VIDA blog Managing Editors Ana Stevenson and Alana Piper reflect on the year and share VIDA’s Top 10 posts for 2017.
The year 2017 has been another exciting one for us at VIDA blog. We turned one year old in July 2017, a year after our launch at the Australian Historical Association Conference in 2016. Since its inauguration, VIDA blog has published 139 blogs by more than 100 authors as of December 2017.
Below, we share some of the highlights with our Top 10 most-viewed posts for 2017, as well as some special mentions for important posts from 2016 and 2017.
The blogs published on VIDA continue to feature original research, blogs of articles from the Australian Women’s History Network’s Lilith: A Feminist History Journal, reviews of books and events, and more. In 2017, topics covered everything from women in the history of humanitarianism to the “witch” epithet in contemporary politics to celebrations of revered historians and conference organising tips.
— #FemaleScribblers (@Fem_Scribblers) December 5, 2017
Some highlights from 2017 included: the “Inspirational Women” series, posted during March 2017 for Women’s History Month; the book reviews written as part of the Australian Women Writers Challenge; and the “Marriage Equality” series, which offered much-needed historical context during the marriage equality debate of September and October 2017.
In August 2017, VIDA blog welcomed Georgina Rychner and Marama Whyte as Postgraduate Editorial Assistants to work alongside the Managing Editors. Georgie and Marama will continue to work with Alana and Ana during 2018; they bring some exciting new ideas for series which will soon be headed for publication.
Thanks for reading, and we look forward to continuing our discussions of feminist, gender, and women’s history with you throughout of 2018.
Top 10 for 2017
10. “Marriage in homosexual histories,” by Dr Shirleene Robinson, September 6, 2017.
Shirleene Robinson began VIDA blog’s marriage equality series with important reflections on the history of marriage in LGBTIQ advocacy and activism.
9. “Indigenous Activism and the 1967 Referendum: Remembering Joyce Clague,” by Lucy Davies and Kate Liang, May 25, 2017.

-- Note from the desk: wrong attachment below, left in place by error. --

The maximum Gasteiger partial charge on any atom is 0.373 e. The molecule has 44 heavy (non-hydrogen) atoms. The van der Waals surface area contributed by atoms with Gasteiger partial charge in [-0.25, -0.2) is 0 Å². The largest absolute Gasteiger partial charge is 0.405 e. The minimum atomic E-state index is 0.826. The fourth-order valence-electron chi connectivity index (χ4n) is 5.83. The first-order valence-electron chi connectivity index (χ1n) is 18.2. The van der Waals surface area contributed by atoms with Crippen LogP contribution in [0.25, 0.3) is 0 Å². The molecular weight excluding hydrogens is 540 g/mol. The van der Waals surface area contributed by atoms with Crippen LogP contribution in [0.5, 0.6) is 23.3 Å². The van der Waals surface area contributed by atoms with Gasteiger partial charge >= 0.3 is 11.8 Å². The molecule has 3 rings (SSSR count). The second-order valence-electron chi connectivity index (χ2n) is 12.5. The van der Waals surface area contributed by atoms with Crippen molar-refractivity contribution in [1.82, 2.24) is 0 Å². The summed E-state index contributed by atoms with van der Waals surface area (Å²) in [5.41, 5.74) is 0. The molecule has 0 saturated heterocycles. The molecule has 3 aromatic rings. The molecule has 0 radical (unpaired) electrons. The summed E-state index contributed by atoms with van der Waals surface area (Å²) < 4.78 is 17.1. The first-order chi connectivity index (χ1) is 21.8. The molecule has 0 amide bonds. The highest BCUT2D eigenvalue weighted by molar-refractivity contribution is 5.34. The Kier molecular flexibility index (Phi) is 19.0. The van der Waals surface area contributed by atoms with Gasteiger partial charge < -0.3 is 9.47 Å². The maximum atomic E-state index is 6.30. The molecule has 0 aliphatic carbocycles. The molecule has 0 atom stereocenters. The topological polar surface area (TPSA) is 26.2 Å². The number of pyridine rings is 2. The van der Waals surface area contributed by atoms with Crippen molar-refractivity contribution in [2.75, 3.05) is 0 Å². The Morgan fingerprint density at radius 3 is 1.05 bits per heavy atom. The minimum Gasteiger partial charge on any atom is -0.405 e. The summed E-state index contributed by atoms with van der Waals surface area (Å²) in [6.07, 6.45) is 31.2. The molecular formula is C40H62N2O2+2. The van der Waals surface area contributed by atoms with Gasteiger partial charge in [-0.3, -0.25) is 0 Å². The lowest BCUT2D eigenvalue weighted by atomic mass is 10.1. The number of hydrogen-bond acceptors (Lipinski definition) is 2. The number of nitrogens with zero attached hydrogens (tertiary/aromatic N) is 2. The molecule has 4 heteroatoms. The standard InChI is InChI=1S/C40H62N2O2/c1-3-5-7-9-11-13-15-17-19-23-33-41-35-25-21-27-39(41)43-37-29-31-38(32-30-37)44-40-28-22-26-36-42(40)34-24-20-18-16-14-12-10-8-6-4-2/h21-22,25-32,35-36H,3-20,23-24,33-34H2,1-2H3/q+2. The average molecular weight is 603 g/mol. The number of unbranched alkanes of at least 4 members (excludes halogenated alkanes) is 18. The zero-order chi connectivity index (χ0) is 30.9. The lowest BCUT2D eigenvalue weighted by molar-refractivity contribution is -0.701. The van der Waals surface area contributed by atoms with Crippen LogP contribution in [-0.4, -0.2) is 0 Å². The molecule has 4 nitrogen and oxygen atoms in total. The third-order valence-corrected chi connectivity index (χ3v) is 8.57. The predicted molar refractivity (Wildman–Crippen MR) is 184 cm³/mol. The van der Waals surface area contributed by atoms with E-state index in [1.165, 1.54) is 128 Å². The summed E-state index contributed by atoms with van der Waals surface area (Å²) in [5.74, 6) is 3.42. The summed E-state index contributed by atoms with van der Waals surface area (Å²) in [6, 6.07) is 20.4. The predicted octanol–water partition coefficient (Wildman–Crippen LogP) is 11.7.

For the 50th anniversary of Australia’s 1967 Referendum, Ph.D. candidates Lucy Davies and Kate Liang offered insightful reflections on the life and activism of Indigenous elder Joyce Clauge.
8. “Historicising Photography, Empathy and Human Rights,” Professor Jane Lydon, May 15, 2017.
Jane Lydon reflected on her new book, Photography, Humanitarianism, Empire (2016), which examines the power of photographs in mediating settler colonial cross-cultural encounters in Australia.
7. “‘With daggers in her bonnet’: The Australian hatpin panic of 1912,” by Anna Temby, July 20, 2017.
Ph.D. candidate Anna Temby discussed the fears aroused by that lethal item of female headwear – the hatpin – in federation-era Australia.
Perhaps we shouldn’t be surprised – after all, the hatpin featured as a murder weapon in Season 1, Episode 3 of ABC’s Miss Fisher’s Murder Mysteries!
Maybe time to bring back the hatpin! https://t.co/W8gBYoV7yb
— Curious Christine (@ChrisKSim75) July 24, 2017
6. “Love and the land: Early Australian rural romances,” Dr Hsu-Ming Teo, February 12, 2017.
For Valentine’s Day 2017, Hsu-Ming Teo discussed the origins of the rural romance genre and the history of literary representations of romantic love on Australia’s rural frontier.
This blog was also the winner of the 2017 Romance Writers of Australia Romance Media Award (ROMA).
5. “Oral history and liberating women’s voices,” Professor Lynn Abrams, July 13, 2017.
Lynn Abrams shared some reflections on feminist oral history practices following her Kathleen Fitzpatrick Memorial Lecture at the University of Melbourne in April 2017.
The full recording of the lecture can be found here.
4. “Intersectionality, resistance and history-making,” Dr Jordana Silverstein, Dr Carolyn D’Cruz, Dr Ruth DeSouza, Dr Samia Khatun, and Crystal McKinnon, August 28, 2017.
Following a discussion with Jordana Silverstein at the 2016 Australian Women’s History Network Conference, Carolyn D’Cruz, Ruth DeSouza, Samia Khatun, and Crystal McKinnon reflect on the meaning and significance of intersectionality.